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Monday, 6 July 2020

Filling the fighter gap


By Ajai Shukla
Business Standard, 6th July 20

The defence ministry’s announcement last week that it had cleared the procurement of Rs 38,900 crore worth of weaponry and defence equipment is to be welcomed, especially given the tense confrontation with Chinese troops at several places in Ladakh. More than 80 per cent of the equipment that has been cleared will be manufactured in India, with the participation of several small and medium industries as prime tier vendors — making it truly Indian. It is also true that the MiG 29 upgrade involves radar and missiles, plus range and other improvements — all at relatively low cost. Also it changes the game from being just air superiority fighter to multi role, though it can be argued that their demanding logistics require them to spend more time in the maintenance hangar than most modern fighters.

The problem is it could be several years before this weaponry becomes available to combat units, since only an in-principle clearance for procurement has been accorded so far and India’s notoriously slow procurement process often drags on for well over three years. Given the urgency of the military’s need, the defence ministry should have cleared the acquisitions under the “fast track” category, which requires a contract to be concluded within a year. The frontline soldiers cannot wait longer than that for the firepower they badly need through the induction of the Pinaka rocket launchers, Astra air-to-air missiles and Nirbhay long-range cruise missiles that the ministry has cleared for acquisition.

Buying more Sukhoi-30MKI fighters provides work to Hindustan Aeronautics Ltd, whose Sukhoi-30MKI manufacturing line would otherwise shut down later this year at the end of its production run. And the cut-rate purchase of MiG-29 fighters, which are lying in storage in Russia since the Russian Air Force does not want them, would allow the Indian Air Force (IAF) to field an additional fighter squadron cheaply. However, these are insufficient reasons for inducting combat aircraft that are neither state-of-the-art, nor indigenously designed and manufactured like the Tejas.

Admittedly, no country’s combat aircraft fleet consists entirely of cutting-edge fighters. Given the budgetary constraints, a balanced air force would field an equal mix of cutting edge, contemporary and legacy aircraft. However, that delicate balance gets disturbed when obsolescent aircraft are replaced in service by less-than-cutting-edge fighters. The IAF should not be tempted into cut-rate shopping to make up the numbers. Instead, it should seriously pursue the global tender it initiated more than two years ago for buying 114 state-of-the-art medium fighters from the global market. True, that would strain the already overloaded defence budget. However, as the current border crisis illustrates, capacities must be created ahead of time, not when a crisis is upon us. The government has done well to boost the indigenous Tejas fighter programme and to nudge the IAF to order 83 Tejas in the advanced Mark 1A configuration. Meanwhile, the indigenous development of the Advanced Medium Combat Aircraft (AMCA) is moving ahead steadily. However, to fill the gap until these indigenous fighters enter service in significant numbers, the IAF must expedite the 114-fighter global tender rather than wasting scarce defence capital funds on bits and bobs that have no place in the fleet of the future.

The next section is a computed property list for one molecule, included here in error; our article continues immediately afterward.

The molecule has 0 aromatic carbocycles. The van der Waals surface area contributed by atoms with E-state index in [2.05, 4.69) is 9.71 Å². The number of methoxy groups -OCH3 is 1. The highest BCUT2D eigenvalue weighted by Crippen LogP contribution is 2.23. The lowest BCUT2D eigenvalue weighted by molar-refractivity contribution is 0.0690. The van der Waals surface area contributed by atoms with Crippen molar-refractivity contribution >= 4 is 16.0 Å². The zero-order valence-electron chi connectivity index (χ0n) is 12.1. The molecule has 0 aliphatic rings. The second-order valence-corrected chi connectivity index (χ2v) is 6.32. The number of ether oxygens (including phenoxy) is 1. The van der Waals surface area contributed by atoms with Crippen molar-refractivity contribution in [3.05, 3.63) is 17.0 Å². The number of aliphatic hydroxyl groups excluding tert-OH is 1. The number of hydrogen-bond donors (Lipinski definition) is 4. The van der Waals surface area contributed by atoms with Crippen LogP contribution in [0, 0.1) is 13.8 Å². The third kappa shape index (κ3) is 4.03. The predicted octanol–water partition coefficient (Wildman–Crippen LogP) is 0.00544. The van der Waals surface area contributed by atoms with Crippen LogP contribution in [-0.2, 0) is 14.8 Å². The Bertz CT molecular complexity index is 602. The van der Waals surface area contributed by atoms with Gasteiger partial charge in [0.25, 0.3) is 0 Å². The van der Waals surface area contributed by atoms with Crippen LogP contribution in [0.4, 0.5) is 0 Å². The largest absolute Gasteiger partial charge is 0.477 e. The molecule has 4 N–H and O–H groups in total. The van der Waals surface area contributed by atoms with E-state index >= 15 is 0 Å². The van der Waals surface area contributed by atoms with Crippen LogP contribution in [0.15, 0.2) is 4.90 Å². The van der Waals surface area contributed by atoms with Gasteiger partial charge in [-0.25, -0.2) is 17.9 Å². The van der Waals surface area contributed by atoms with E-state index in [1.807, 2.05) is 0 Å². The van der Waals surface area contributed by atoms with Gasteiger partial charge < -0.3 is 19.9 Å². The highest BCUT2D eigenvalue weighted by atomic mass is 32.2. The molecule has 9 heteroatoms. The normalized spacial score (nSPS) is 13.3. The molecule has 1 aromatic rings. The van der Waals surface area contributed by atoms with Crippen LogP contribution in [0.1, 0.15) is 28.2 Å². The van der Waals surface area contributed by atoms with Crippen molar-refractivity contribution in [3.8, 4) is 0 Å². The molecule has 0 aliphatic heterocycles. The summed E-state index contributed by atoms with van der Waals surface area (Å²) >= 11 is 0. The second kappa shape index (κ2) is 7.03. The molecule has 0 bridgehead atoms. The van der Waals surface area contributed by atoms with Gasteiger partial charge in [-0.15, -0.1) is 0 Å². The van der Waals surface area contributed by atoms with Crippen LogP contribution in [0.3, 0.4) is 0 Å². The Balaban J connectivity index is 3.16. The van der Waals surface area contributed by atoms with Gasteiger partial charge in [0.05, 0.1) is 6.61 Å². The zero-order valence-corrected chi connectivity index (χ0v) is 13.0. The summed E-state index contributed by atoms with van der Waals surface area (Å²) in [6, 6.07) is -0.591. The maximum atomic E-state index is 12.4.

5 comments:

  1. Why waste time on RFP RFQ and then renegotiating SPECS. WHICH WILL THEN BE RECONTESTED by one of the aggrieved parties

    We are quite well placed to order the Rafale as We have the logistics and the training in place. Price wise no one will be able to match the RAFALES as they will have nil R&D COST ALONG WITH NEGLIGIBLE TRAINING AND LOGISTICS COSTS

    Surely 114 aircraft tender will need to comply with make in india conditionalities.

    LETS DO A GOVT TO GOVT DEAL WITH FRANCE....UNLESS THE US supports us with stealth technology

    ReplyDelete
  2. I recently read an article where the HAL chairman said that, currently they have supplier parts only for FOC-3 and FOC-4 of Tejas and are not sure any of their suppliers can provide any parts due to COVID-19.The attitude of HAL has been very callous. Why weren't supplies procured in advance ?? The 83 MK-1A is yet to be signed! Considering old MIG-29's are being procured in an emergency mode and this contract not concluded shows the confidence of the IAF in the HAL built aircraft.

    ReplyDelete
    Replies
    1. Don't you remember hal was seven struggling to pay their employees last year. They are find starved.

      Delete
  3. India needs 5th generation fighters to fill the hole until AMCA takes off.

    ReplyDelete
  4. Sir r u sure AMCA will take to skies on or before 2025-26?

    ReplyDelete

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